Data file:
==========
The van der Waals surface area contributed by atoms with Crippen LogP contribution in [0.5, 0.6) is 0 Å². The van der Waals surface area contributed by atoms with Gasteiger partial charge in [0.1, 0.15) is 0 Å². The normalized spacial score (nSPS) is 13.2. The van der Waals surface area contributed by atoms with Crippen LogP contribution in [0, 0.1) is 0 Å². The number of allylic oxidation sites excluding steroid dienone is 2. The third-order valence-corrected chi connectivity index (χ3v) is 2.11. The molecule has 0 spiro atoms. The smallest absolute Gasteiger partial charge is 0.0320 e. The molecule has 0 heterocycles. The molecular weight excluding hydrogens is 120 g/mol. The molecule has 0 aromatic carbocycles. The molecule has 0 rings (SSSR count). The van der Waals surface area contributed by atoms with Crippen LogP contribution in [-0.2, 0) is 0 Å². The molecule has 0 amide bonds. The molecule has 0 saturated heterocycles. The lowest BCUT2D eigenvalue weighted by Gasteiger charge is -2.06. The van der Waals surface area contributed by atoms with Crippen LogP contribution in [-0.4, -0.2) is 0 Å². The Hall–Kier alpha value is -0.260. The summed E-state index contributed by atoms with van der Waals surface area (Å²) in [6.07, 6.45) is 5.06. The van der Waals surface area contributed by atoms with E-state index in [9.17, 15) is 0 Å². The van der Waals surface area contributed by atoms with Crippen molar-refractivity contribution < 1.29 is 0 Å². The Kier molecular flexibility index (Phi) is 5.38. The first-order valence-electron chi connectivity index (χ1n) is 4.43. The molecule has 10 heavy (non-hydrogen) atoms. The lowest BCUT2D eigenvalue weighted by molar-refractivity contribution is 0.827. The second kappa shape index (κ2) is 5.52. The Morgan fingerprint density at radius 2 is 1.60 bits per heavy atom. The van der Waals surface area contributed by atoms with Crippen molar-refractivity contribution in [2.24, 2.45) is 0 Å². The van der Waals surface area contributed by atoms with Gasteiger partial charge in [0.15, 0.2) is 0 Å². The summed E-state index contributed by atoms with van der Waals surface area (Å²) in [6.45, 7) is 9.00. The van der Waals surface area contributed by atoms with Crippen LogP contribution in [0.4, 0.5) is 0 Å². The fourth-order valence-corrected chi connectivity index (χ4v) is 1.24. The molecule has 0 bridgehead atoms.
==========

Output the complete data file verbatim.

The van der Waals surface area contributed by atoms with Crippen LogP contribution in [0.5, 0.6) is 0 Å². The van der Waals surface area contributed by atoms with Gasteiger partial charge in [0.1, 0.15) is 0 Å². The normalized spacial score (nSPS) is 13.2. The van der Waals surface area contributed by atoms with Crippen LogP contribution in [0, 0.1) is 0 Å². The number of allylic oxidation sites excluding steroid dienone is 2. The third-order valence-corrected chi connectivity index (χ3v) is 2.11. The molecule has 0 spiro atoms. The smallest absolute Gasteiger partial charge is 0.0320 e. The molecule has 0 heterocycles. The molecular weight excluding hydrogens is 120 g/mol. The molecule has 0 aromatic carbocycles. The molecule has 0 rings (SSSR count). The van der Waals surface area contributed by atoms with Crippen LogP contribution in [-0.2, 0) is 0 Å². The molecule has 0 amide bonds. The molecule has 0 saturated heterocycles. The lowest BCUT2D eigenvalue weighted by Gasteiger charge is -2.06. The van der Waals surface area contributed by atoms with Crippen LogP contribution in [-0.4, -0.2) is 0 Å². The Hall–Kier alpha value is -0.260. The summed E-state index contributed by atoms with van der Waals surface area (Å²) in [6.07, 6.45) is 5.06. The van der Waals surface area contributed by atoms with E-state index in [9.17, 15) is 0 Å². The van der Waals surface area contributed by atoms with Crippen molar-refractivity contribution < 1.29 is 0 Å². The Kier molecular flexibility index (Phi) is 5.38. The first-order valence-electron chi connectivity index (χ1n) is 4.43. The molecule has 10 heavy (non-hydrogen) atoms. The lowest BCUT2D eigenvalue weighted by molar-refractivity contribution is 0.827. The second kappa shape index (κ2) is 5.52. The Morgan fingerprint density at radius 2 is 1.60 bits per heavy atom. The van der Waals surface area contributed by atoms with Crippen molar-refractivity contribution in [2.24, 2.45) is 0 Å². The van der Waals surface area contributed by atoms with Gasteiger partial charge in [0.15, 0.2) is 0 Å². The summed E-state index contributed by atoms with van der Waals surface area (Å²) in [6.45, 7) is 9.00. The van der Waals surface area contributed by atoms with Crippen LogP contribution in [0.4, 0.5) is 0 Å². The fourth-order valence-corrected chi connectivity index (χ4v) is 1.24. The molecule has 0 bridgehead atoms.